Special Air Travel Post
After a few airports and around 15k images on several projects I’m back on solid ground-not to mention stable internet connection.
Some planes and airports shot during my run around…. click for larger…
Blog of macdyphoto.com
One of Canon USA’s Explorer of Light, Stephen Wilkes finished a project called NYC Day to Night. Photographer Wilkes stayed put in one location for hours to shoot the frames needed to do a proper composite of New York city turning, well, from day to night. Looks and sounds easy but imagine the hours and hours of shooting and then shifting through hundreds of frames of photos just to choose the proper exposure for 1 composite image.
As Wilkes puts it: “I imagined changing time in a single photograph. Using this new technology, I’ve been able to express this fascination through a new series of photographs: “Day to Night”. I photograph from a fixed camera angle continuously for up to 15 hours, throughout the “Day to Night”. A select group of images are then digitally blended into one photograph, capturing the changing of time in a single frame.” -from Gizmodo.
The photographs will be on view in New York City’s Clamp Art Gallery from September 8th to October 29th.
Good stuff! Go to Stephen Wilkes site and head on over to the fine art link for more of Day to Night and other beautiful photographs, particularly like his China-Old and New series.
This shoot was for a catalog being distributed in US market for assorted baskets.
There was minimal fuss in a hotel room with the chefs taking care of the food. Bringing in 2 duffel bags worth of assorted lighting gear was a bit too much. After some test shots with a combo of ambient room lighting and a fully open window only 2 580 EX II Speedlights were used. The shoot was done in under 8 hours with 2 cameras tethered to a Mac. The images were used for both print and website usage.
Here’s something fun to start off the week.
Just the Two of Us (and Ken Jeong)
When you and your bodacious girlfriend (who, if you’re lucky, looks like Kate Upton) jet off for a summer romp, pack a bag full of slimmed-down cords—and not much else. You’ll look sexy, and she’ll keep those starry eyes locked on you—even if you get photo-bombed by funnyman Ken Jeong
Photographs by Peggy Sirota
Been sick and working and thus the absence of any new post the past week. Things have gotten better and posting duties will continue…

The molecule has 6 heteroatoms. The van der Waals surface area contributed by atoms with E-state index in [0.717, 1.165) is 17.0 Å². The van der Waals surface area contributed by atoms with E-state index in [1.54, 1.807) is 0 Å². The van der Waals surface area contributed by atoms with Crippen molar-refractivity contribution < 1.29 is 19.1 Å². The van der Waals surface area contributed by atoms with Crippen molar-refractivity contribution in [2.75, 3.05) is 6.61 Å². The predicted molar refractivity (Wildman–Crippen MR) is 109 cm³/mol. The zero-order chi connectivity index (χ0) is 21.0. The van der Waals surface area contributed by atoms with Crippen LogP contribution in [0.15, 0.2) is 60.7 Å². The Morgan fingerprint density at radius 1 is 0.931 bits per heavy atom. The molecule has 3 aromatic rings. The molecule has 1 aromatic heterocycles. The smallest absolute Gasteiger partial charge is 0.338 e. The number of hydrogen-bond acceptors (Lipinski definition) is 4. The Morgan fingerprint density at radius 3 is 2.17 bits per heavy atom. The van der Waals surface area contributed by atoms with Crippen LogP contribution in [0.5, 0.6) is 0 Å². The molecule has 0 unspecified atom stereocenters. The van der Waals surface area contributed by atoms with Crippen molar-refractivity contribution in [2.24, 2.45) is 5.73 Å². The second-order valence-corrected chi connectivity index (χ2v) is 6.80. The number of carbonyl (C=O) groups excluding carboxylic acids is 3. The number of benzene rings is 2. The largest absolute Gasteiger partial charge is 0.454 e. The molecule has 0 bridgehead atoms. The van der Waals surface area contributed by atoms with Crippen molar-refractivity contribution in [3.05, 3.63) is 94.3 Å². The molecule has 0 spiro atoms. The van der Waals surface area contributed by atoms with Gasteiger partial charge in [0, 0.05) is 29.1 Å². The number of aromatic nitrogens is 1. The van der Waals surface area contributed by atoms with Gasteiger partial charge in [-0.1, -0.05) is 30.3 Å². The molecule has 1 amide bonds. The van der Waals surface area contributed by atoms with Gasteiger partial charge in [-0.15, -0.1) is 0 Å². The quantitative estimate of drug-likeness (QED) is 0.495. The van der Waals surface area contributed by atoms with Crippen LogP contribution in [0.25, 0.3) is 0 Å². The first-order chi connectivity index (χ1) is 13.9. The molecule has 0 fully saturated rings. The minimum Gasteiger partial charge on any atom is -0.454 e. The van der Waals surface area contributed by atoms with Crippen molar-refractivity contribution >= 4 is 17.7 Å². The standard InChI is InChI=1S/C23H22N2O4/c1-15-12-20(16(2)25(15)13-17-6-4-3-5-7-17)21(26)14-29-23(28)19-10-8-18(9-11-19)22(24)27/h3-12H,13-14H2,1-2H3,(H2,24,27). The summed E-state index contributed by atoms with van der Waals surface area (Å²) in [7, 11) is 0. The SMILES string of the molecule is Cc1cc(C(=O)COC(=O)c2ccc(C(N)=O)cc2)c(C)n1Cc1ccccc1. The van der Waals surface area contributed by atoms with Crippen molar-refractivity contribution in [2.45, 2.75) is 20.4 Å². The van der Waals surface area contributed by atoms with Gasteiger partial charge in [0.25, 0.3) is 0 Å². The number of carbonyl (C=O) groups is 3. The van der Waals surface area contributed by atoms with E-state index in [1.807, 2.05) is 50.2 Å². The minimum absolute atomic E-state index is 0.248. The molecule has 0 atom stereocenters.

Instructions from the church coordinator were: photographers and videographers must not stand in the Chancel (In church architecture, the chancel is the space around the altar in the sanctuary at the liturgical east end of a traditional Christian church building. It may terminate in an apse. -Wikipedia) area. Ok then I thought, Heidi and Mel will never ever have a photo of themselves kneeling in front of the priest listening to the sermon or saying their vows. Since I doubt the couple will ever go through this again- with utmost respect and good intentions, there just had to be some shots coming from that area.
I slowly inched closer to the off-limit area but surely my tall build didn’t help much as everyone in the church noticed this photographer doing what he wasn’t supposed to. But in hind sight, it was well worth it.
There are just too many features in a piece of gear to commit to memory. Lugging around some manuals aren’t the obvious answer either. Memorizing them is even more far fetched. I’ve even experienced pro shooters who did not know some basic features of a Speedlite. Be a better photog and learn the features of your gear the easy way.
The last time I wrote about Canon Quick Guides was in June of o ten. One year forward and there are more quick guides added in to the mix. There are currently 19 PDF files ready to download for print so you can stick it in your gear bag. Old and new shooters alike will benefit from these and you can download them at the Canon Digital Learning Center.
One other article that caught my attention is, A New Concept: Canon’s Zoom Fisheye Lens by Rudy Winston, a 14 year veteran of Canon USA’s Pro Products team. It’s a piece on the new EF 8-16 f/4L USM that replaces the old EF 15mm f/2.8 fisheye. The EF 8-16 is designed to work with all the sensor sizes (full frame, 1.3x and 1.6x) to get the extreme view just in case you have the EOS 5D MK II, EOS 7D and EOS 1Ds. From some of what I’ve read from photogs who have the new fisheye this is one fun expensive lens to have.